An arranged marriage


There are those who mock Britain's coalition government, possibly out of a desire to see it fail. I am not amongst them. I want the coalition to work, and to set about with serious intent the solutions to Britain's long term problems.

In some ways it resembles an arranged marriage. People who marry in a love match often do so starry-eyed with limitless expectations. People in arranged matches go in knowing they are going to have to work at it, and the lucky ones fall in love with each other afterwards. Statistically, arranged matches last longer than love matches.

The partners in this coalition are really working at it, doing their best to make it succeed. They are determined to replace our top-down state school system with one that responds to parents' wishes. They want to take low paid people out of income tax altogether. They want to end the cycle of permanent dependency fostered by the current state welfare system.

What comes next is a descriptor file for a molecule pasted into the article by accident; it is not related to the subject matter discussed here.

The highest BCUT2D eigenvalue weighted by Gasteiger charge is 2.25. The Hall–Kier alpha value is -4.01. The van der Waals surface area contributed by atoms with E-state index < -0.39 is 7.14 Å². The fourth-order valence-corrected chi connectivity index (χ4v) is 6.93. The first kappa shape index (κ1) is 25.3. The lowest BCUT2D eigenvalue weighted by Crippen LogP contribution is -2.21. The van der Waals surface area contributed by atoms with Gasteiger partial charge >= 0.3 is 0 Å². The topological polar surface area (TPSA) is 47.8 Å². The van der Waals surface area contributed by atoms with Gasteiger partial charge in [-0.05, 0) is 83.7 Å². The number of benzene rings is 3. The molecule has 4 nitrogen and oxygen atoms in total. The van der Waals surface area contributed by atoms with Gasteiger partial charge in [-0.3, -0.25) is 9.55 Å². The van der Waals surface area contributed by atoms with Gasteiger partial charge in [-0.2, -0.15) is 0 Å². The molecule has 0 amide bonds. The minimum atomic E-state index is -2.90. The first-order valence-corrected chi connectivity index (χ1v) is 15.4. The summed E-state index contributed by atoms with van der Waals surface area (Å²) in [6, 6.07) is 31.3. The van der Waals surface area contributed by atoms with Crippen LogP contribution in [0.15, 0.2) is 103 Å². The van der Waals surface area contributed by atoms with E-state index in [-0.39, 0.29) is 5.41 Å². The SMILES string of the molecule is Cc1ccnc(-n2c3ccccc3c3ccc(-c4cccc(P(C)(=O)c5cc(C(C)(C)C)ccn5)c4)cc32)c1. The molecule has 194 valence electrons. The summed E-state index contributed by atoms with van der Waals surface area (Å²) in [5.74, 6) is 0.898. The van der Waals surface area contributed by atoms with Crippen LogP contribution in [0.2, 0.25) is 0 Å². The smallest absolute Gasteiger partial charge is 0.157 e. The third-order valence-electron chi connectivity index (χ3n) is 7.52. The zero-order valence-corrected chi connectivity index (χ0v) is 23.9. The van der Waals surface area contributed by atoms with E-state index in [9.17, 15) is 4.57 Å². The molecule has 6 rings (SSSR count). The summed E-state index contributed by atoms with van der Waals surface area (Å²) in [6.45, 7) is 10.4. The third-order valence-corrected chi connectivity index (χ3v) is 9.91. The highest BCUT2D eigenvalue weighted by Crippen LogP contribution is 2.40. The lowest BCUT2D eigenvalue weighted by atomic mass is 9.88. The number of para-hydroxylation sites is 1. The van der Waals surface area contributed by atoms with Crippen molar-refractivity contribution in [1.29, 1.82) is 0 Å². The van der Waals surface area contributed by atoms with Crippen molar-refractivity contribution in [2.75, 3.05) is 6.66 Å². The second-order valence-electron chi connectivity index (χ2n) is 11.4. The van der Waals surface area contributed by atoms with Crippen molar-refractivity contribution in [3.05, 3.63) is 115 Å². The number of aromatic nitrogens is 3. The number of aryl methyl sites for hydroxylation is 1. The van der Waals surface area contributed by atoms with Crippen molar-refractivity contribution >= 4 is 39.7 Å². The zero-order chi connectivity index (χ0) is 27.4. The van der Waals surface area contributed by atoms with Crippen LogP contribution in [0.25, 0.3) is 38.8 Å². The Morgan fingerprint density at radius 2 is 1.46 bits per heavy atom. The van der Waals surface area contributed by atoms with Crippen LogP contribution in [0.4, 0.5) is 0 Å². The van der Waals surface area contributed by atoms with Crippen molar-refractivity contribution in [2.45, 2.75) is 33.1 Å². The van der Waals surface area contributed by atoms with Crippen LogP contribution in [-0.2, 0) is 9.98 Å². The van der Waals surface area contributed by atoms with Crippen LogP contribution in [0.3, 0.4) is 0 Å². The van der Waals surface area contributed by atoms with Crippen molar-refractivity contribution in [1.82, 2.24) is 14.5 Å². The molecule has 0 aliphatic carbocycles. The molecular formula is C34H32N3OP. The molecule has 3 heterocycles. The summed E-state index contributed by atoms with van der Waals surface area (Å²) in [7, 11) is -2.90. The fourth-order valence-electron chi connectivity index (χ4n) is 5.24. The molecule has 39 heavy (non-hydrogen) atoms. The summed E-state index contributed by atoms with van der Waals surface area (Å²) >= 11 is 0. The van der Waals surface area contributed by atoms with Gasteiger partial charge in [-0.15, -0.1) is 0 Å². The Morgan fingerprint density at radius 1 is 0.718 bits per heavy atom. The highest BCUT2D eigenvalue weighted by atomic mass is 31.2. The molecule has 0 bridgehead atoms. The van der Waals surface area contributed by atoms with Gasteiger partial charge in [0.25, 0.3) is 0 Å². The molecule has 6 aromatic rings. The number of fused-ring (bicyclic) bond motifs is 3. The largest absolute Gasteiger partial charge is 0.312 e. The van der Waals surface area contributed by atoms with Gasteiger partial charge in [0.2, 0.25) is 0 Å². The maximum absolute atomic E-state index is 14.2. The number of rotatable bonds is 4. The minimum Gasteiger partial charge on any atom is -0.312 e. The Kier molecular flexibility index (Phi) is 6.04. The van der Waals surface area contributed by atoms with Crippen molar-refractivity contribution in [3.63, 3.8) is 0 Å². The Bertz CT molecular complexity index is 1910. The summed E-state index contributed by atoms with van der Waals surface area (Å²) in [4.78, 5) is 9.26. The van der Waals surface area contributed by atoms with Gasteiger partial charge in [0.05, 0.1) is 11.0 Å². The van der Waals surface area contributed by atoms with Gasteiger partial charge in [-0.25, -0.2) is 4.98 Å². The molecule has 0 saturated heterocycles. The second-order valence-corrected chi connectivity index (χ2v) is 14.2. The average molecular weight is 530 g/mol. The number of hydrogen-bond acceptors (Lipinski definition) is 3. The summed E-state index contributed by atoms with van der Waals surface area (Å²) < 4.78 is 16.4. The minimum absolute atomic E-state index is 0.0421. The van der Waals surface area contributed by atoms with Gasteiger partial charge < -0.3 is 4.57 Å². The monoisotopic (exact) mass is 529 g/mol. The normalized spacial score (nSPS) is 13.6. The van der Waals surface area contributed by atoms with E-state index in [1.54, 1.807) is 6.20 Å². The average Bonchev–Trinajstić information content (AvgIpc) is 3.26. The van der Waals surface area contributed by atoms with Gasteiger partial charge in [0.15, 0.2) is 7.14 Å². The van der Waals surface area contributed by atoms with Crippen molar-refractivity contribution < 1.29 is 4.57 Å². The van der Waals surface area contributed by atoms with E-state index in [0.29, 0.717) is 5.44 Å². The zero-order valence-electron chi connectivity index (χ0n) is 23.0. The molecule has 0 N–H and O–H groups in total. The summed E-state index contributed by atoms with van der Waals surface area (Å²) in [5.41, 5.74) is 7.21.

And so it goes on through many of the major problems which have been allowed to fester for so many years under a government which thought it could pass directives to micro-manage every aspect of society. Now we have a real chance to move systematically through a reform agenda and try new solutions that put people ahead of government.

It is not the government people voted for, not the one that most people hoped for or expected. But people are making what they can of an unusual situation, and our hope should be that they can make it work. One thing is already clear: it is light years ahead of its predecessor